cellular lactate was measured by a colorimetric assay kit (Abcam). For these
experiments, culture medium was replaced with DMEM containing vehicle
(DMSO) or Gamitrinib (5 mM) for 5 hr. Changes in lactate concentrations
were measured by analysis of lactate-dependent conversion of NADP to
NADPH in the presence of excess lactate dehydrogenase (LDH) and were
quantified by absorbance at 450 nm. All assays were performed at 25?C under
conditions of linear lactate-limited NADPH formation.
Treated tumor cells were analyzed using a fluorescence oxygen-sensitive-
probe-based oxygen measuring kit (Luxcel Bioscience). For these experi-
ments, LN229 cells were plated at increasing cell density (10–60 3 104/ml)
onblack-body,clear-bottom 96-wellplates. Theculturemediumwasreplaced
with 150 ml of phenol-free DMEM containing 10% fetal bovine serum in
the presence of 17-AAG or Gamitrinib (10 mM). Cells were further incubated
with an oxygen-sensing probe (10 pmol/well), and 100 ml of heavy mineral
oil was added to each well to seal the samples from ambient oxygen. After
2 hr incubation at 37?C, oxygen consumption was determined by quantifying
the probe fluorescence signal in each well using a plate reader (Beckman
Coulter) with excitation and emission wavelengths at 370 nm and 625 nm,
Intracellular ATP concentrations were determined by a luciferin–luciferase
method (Biochain) in a microplate luminometer (Beckman Coulter) against
standard ATP solutions used as reference. In some experiments, PC3 or
LN229 cells were incubated with sodium pyruvate (1 mM) for 7 hr in the pres-
ence of vehicle or Gamitrinib before determination of ATP production.
HK activity was measured as the total glucose-phosphorylating activity using
a standard G6PDH-coupled assay kit (BioVision). Briefly, mitochondria iso-
lated from Gamitrinib- or 17-AAG-treated LN229 cells, or cultures transfected
with various siRNAs, were homogenized in cold PBS and then centrifuged at
1000 3 g for 10 min at 4?C. HK activity was determined by analysis of
G6PDH-dependent conversion of NADP to NADPH in the presence of excess
G6PDH and 2 mM glucose, followed by quantification of absorbance at
450 nm. All assays were performed at 25?C under conditions of linear HK-
limited NADPH formation.
Genetic Model of Prostate Cancer
All experiments involving vertebrate animals were approved by an Institutional
Animal Care and Use Committee at the University of Massachusetts Medical
School and The Wistar Institute. Activation of mitochondrial HSP90 signaling
was investigated in immunocompetent TRAMP mice, as described (Kang
et al., 2011).
A series of 217 consecutive patients surgically treated for non-small-cell lung
cancer (NSCLC) at Fondazione IRCCS Ca ` Granda Hospital (Milan, Italy)
between 2000 and 2004 was available for this study. Informed consent was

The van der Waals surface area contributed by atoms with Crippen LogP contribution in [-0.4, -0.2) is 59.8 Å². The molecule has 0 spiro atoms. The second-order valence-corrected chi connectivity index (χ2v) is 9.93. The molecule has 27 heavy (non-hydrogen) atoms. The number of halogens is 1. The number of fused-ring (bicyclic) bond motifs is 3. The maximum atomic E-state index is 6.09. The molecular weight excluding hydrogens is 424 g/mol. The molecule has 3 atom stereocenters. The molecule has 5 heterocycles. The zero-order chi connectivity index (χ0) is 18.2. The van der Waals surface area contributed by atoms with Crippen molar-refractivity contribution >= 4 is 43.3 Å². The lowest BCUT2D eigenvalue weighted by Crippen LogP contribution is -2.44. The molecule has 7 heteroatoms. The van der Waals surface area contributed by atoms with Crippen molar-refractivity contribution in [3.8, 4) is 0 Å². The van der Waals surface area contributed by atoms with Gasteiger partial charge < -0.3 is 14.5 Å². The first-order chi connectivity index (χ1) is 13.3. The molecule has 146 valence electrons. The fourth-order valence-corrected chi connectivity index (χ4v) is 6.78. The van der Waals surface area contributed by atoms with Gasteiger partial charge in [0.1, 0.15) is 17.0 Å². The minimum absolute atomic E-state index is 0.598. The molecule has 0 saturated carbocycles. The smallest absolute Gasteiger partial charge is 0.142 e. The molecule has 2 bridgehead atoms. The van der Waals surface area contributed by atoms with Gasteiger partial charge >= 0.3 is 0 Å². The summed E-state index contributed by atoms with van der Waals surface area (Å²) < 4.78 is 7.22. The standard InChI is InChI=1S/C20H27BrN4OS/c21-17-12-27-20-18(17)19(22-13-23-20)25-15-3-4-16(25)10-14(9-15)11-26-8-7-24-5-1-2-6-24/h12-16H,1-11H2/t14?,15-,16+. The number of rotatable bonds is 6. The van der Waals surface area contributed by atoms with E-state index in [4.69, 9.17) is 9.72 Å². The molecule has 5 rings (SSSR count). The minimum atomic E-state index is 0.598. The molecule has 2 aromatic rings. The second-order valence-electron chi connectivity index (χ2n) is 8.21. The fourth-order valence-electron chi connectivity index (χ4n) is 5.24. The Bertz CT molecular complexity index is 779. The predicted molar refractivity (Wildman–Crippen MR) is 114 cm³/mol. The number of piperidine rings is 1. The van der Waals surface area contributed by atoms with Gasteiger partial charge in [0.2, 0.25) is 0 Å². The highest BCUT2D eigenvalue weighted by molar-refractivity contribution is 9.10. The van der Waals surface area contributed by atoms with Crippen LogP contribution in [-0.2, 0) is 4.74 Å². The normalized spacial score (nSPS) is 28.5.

obtained from all patients enrolled, and the study was approved by an Institu-
tional Review Board of the Fondazione IRCCS Ca ` Granda, Milan, Italy. Repre-
sentative tissue blocks from consenting patients with various cancer diag-
noses were used under IRB approval to construct the cancer universal TMA
(CaU-TMA) and NSCLC TMAs. For the NSCLC-TMAs, four cores of each
patient were included in the blocks, along with 16 cores of nonneoplastic
Data were analyzed by means of two-sided unpaired t tests using a GraphPad
software package (Prism 4.0) for Windows. For analysis of patient samples,
groups were compared using the Wilcoxon signed-rank or Student’s t test
as univariate statistics. For overall survival analysis, the Kaplan-Meyer method
was used. Patients negative for GRP78 (immunoreactivity score <0.25) were
plotted separately from GRP78-positive cases (score R0.25), and the two-
sided log-rank test was used to compare the two curves. Data are expressed
as the mean ± SD or mean ± SEM of multiple independent experiments.
A p value of %0.05 was considered statistically significant.
Supplemental Information includes seven figures, one table, and Supple-
mental Experimental Procedures and can be found with this article online at
We thank Drs. Winklhofer and Fafournoux for providing luciferase reporter
constructs and James Hayden for assistance with confocal microscopy.
This work was supported by National Institutes of Health (NIH) Grants
CA140043, CA78810, HL54131, and CA118005 (to D.C.A.) and Fondazione
Cariplo (to S.B.). Support for Core Facilities utilized in this study was provided
by Cancer Center Support Grant (CCSG) CA010815 to The Wistar Institute.
Y.C.C., M.C.C., S.L., J.C.G., T.D., and J.V. designed and carried out exper-
iments. N.N.D. provided CypD knockout MEFs. L.S. provided clinical follow-
up data. V.V., S.F., and S.B. provided pathological evaluation of the patient
series and analysis of patient data. Y.C.C., M.C.C., S.L., N.D.D., J.V., M.H.,
L.R.L., S.B., and D.C.A. analyzed results. Y.C.C., M.C.C., S.L., and D.C.A.
wrote the manuscript.
Received: October 21, 2011
Revised: April 23, 2012
Accepted: July 24, 2012
Published: September 10, 2012